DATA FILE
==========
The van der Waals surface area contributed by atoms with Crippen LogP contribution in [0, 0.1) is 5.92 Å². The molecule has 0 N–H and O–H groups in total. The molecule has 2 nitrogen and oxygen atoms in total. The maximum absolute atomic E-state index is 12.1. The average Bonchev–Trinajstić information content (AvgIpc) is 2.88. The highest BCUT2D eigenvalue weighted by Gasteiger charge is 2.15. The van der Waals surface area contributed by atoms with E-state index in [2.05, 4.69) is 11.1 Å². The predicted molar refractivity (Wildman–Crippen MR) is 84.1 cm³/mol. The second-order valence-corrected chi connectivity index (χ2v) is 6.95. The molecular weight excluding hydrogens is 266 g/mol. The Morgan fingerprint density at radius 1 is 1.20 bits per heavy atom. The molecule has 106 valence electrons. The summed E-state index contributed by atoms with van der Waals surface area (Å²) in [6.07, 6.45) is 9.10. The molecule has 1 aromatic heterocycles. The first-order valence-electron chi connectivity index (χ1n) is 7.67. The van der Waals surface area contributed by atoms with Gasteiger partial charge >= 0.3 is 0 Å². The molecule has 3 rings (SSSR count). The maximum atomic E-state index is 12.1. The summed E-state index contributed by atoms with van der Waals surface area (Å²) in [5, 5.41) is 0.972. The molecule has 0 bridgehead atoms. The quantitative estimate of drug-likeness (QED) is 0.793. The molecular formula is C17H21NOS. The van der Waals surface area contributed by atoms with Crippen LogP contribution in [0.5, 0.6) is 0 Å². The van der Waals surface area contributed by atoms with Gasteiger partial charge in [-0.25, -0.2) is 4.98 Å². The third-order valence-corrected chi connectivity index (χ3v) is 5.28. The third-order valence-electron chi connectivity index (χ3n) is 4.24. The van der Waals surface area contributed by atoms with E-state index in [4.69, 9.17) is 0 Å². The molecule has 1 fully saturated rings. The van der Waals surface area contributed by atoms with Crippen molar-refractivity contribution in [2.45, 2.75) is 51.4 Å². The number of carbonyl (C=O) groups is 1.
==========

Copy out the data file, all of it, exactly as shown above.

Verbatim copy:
The van der Waals surface area contributed by atoms with Crippen LogP contribution in [0, 0.1) is 5.92 Å². The molecule has 0 N–H and O–H groups in total. The molecule has 2 nitrogen and oxygen atoms in total. The maximum absolute atomic E-state index is 12.1. The average Bonchev–Trinajstić information content (AvgIpc) is 2.88. The highest BCUT2D eigenvalue weighted by Gasteiger charge is 2.15. The van der Waals surface area contributed by atoms with E-state index in [2.05, 4.69) is 11.1 Å². The predicted molar refractivity (Wildman–Crippen MR) is 84.1 cm³/mol. The second-order valence-corrected chi connectivity index (χ2v) is 6.95. The molecular weight excluding hydrogens is 266 g/mol. The Morgan fingerprint density at radius 1 is 1.20 bits per heavy atom. The molecule has 106 valence electrons. The summed E-state index contributed by atoms with van der Waals surface area (Å²) in [6.07, 6.45) is 9.10. The molecule has 1 aromatic heterocycles. The first-order valence-electron chi connectivity index (χ1n) is 7.67. The van der Waals surface area contributed by atoms with Gasteiger partial charge >= 0.3 is 0 Å². The molecule has 3 rings (SSSR count). The maximum atomic E-state index is 12.1. The summed E-state index contributed by atoms with van der Waals surface area (Å²) in [5, 5.41) is 0.972. The molecule has 0 bridgehead atoms. The quantitative estimate of drug-likeness (QED) is 0.793. The molecular formula is C17H21NOS. The van der Waals surface area contributed by atoms with Crippen LogP contribution in [0.5, 0.6) is 0 Å². The van der Waals surface area contributed by atoms with Gasteiger partial charge in [-0.25, -0.2) is 4.98 Å². The third-order valence-corrected chi connectivity index (χ3v) is 5.28. The third-order valence-electron chi connectivity index (χ3n) is 4.24. The van der Waals surface area contributed by atoms with E-state index in [4.69, 9.17) is 0 Å². The molecule has 1 fully saturated rings. The van der Waals surface area contributed by atoms with Crippen molar-refractivity contribution in [2.45, 2.75) is 51.4 Å². The number of carbonyl (C=O) groups is 1.